Spring is here, which means it’s baseball season! While baseball is typically less intense than other sports, the repetitive motions – running, catching, and swinging a bat – can strain your entire body, causing mild soft tissue injuries. If you suffer an injury due to America’s favorite pastime, promptly scheduling an orthopedic sports medicine consultation can allow you to receive treatment and get back into the game as soon as possible.
What Are Common Baseball Injuries?
Although baseball is a non-contact sport, contact injuries can still occur, as players may abruptly come into contact with a ball, bat, or another player. Playing baseball also requires repetitive movement, which factors into overuse injuries. These repetitive movements, combined with notoriously lengthy games, can result in mild soft tissue injuries, including muscle strains, sprains, cuts, and bruises. Research shows that among Major and Minor League Baseball athletes, the most common injuries were those involving the legs, hands, shoulders, torsos, and feet.
Rotator Cuff Tears
The rotator cuff consists of four muscles that work together to help you rotate your shoulder and arm away from and toward the body. Rotator cuff tears commonly occur from high-speed throwing. The repeated motion of throwing the ball can wear down the tendons attached to the muscles, limiting your shoulder's movement, and leading to muscle tearing. If you seek treatment for shoulder pain early enough, a physical therapist can intervene before the muscle tears.
Ulnar Collateral Ligament Injuries
The ulnar collateral ligament (UCL) is a ligament on the inner elbow that is particularly susceptible to injury when playing baseball. The UCL is also referred to as the “Tommy John ligament,” named after the MLB pitcher. UCL tears may cause inner elbow pain or a "pins and needles" sensation.
This injury targets the shoulder’s labrum – a rubbery, flexible tissue that helps keep the socket tight. Labral tears can occur when your shoulder joint locks up or there is shoulder weakness.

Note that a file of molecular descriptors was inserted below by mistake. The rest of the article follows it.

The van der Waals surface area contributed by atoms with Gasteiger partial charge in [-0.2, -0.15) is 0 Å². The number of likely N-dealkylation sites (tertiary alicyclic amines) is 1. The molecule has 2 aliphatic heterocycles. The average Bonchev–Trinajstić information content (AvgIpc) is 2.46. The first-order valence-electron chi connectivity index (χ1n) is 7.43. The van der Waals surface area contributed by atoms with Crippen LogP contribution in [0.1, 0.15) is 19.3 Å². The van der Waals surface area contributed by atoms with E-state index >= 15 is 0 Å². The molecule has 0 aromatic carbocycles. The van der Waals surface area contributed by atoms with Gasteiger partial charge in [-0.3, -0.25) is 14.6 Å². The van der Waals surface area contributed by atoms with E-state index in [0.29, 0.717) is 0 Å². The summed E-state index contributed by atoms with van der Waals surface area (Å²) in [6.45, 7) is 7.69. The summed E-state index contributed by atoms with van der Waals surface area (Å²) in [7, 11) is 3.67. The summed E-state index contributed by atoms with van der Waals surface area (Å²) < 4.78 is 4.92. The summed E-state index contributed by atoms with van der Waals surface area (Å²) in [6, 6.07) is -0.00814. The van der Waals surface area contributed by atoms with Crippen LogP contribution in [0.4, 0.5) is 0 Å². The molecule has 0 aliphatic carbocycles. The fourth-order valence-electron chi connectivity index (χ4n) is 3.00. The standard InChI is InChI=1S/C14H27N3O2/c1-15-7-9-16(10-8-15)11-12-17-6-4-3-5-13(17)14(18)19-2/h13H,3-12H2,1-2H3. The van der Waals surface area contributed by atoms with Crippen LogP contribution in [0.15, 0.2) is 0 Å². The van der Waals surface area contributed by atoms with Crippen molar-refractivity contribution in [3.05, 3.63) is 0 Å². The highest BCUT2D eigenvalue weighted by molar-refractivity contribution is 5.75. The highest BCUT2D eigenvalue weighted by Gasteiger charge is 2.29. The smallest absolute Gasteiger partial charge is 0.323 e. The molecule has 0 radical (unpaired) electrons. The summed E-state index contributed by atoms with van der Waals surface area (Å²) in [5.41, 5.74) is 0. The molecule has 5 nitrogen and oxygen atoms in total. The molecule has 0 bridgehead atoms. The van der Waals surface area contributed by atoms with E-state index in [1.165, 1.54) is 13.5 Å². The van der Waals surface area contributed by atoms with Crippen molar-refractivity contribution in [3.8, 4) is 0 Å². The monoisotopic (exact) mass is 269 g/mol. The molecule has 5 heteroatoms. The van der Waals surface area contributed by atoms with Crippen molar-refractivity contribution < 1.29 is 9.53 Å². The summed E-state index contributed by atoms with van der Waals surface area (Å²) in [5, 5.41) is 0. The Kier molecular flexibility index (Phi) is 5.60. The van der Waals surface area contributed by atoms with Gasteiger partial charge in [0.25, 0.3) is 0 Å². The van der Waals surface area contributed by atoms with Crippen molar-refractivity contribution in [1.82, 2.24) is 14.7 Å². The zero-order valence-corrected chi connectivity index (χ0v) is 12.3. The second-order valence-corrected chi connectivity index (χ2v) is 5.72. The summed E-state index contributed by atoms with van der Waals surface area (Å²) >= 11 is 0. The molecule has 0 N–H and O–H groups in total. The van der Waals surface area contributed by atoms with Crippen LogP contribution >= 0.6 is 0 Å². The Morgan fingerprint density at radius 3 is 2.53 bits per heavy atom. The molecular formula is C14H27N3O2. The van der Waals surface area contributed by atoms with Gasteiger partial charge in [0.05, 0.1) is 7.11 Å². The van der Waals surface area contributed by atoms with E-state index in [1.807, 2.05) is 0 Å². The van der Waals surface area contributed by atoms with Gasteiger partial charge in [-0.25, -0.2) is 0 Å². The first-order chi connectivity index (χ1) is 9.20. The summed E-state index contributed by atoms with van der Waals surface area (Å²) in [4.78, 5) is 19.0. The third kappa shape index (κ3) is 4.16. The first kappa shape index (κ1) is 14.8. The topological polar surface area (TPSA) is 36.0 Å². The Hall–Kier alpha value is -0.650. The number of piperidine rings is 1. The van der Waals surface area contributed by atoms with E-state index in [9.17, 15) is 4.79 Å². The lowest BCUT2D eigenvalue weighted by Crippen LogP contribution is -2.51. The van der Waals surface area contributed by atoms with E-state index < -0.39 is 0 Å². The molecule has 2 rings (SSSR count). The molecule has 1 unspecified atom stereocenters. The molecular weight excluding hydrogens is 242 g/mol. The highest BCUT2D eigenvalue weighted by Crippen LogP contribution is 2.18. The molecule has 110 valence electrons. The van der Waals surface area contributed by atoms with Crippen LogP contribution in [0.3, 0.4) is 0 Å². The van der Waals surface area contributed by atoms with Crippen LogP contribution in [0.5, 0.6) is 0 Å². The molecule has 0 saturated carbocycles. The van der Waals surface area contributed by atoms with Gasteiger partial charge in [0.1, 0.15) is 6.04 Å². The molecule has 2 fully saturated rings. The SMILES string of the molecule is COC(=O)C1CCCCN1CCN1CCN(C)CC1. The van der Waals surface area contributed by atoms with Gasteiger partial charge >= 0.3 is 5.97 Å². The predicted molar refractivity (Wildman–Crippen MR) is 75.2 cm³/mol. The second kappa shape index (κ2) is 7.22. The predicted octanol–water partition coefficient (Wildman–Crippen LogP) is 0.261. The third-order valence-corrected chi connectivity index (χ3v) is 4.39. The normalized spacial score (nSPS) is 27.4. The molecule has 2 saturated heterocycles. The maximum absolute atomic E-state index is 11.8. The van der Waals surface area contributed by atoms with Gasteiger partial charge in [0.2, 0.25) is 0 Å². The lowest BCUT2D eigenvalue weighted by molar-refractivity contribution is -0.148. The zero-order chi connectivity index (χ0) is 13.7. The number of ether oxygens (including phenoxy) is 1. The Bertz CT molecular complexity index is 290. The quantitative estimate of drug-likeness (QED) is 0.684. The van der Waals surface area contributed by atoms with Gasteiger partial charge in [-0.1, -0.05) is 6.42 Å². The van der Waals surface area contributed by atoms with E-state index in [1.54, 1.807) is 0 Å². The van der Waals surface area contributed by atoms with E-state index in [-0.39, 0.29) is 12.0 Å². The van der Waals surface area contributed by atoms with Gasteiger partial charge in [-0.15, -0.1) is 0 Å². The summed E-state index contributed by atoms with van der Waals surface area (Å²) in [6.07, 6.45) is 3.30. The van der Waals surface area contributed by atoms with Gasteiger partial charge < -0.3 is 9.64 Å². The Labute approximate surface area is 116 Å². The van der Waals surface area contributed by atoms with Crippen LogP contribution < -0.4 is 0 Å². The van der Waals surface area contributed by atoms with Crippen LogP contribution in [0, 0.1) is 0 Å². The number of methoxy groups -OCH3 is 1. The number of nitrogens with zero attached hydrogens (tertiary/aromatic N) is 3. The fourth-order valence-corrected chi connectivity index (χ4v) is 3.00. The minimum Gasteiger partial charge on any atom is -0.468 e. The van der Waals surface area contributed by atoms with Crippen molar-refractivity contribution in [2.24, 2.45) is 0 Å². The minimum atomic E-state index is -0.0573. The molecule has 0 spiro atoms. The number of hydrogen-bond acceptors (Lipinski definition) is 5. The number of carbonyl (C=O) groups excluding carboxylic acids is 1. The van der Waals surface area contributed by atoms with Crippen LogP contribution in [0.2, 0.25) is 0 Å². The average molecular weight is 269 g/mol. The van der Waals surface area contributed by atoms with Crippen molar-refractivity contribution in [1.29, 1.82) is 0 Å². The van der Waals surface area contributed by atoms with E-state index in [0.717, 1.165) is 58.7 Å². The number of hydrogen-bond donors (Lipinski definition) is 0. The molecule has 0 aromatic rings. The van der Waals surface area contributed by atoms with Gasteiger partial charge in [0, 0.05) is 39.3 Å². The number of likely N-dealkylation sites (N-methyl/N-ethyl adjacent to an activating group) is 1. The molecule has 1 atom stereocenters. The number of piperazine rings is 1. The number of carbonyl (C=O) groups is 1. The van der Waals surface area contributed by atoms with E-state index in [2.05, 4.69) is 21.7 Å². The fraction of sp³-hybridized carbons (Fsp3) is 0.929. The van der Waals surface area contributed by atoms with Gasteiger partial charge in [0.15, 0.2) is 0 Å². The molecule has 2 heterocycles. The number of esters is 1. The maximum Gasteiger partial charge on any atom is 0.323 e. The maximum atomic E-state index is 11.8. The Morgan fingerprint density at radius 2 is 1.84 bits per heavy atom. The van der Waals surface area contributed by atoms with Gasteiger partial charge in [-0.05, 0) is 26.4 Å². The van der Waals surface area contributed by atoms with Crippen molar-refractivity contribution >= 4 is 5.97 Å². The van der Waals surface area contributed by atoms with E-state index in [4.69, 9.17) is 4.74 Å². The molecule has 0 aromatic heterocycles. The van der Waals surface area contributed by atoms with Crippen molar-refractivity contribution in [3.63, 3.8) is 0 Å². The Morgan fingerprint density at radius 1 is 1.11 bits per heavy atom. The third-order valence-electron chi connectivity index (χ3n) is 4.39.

Knee injuries are common in baseball, mostly from base running, with frequent stopping, sliding, and pivoting. Players also experience sprains and tears of the knee’s ligaments. Other knee injuries include a tear of the anterior cruciate ligament (ACL), which connects the thigh bone to the shin bone. ACL tears are one of the more serious lower body injuries that can occur. It often involves sudden, excruciating pain and the sensation of the knee popping or cracking.
Muscle Sprains and Strains
Muscle sprains and strains are very common in baseball. They typically occur in the legs, arms, and back. Symptoms include pain, weakness, muscle spasms, bruising, and swelling.
Tips To Prevent Kids’ Baseball Injuries
When it comes to baseball injuries, it’s not just the pros that need to take precautions. Children, adolescents, and teenagers who play baseball also need to be careful and mindful of overuse injuries. Luckily, there are many things that players, coaches, and parents can do to limit or prevent these injuries and keep the game going. Some tips include:
- Limiting the number of teams kids play on in one season
- Don’t allow kids to play one sport year-round; instead, take regular breaks
- Ensure your kids avoid pitching on consecutive days and multiple teams with overlapping seasons
Should a player get hurt, doctors, players, parents, and coaches must maintain good communication. This helps to quickly diagnose and treat more significant injuries, especially if players cannot recall exactly what occurred or are unable to describe their symptoms in detail. Coaches and parents must closely pay attention to a change in a player’s performance levels and provide accurate information and medical history should injuries occur. Injured players shouldn’t be allowed to return unless their symptoms have subsided.
Learn How To Stay Safe When Playing Baseball
Baseball offers many benefits such as physical activity and team-building, but the repetitive motions can lead to painful overuse injuries. If you or your child are dealing with pain or discomfort, please connect with the orthopedic specialists at The Orthopedic Health Center in Hoboken, Jersey City, and Bayonne, NJ today.
Appointments available now.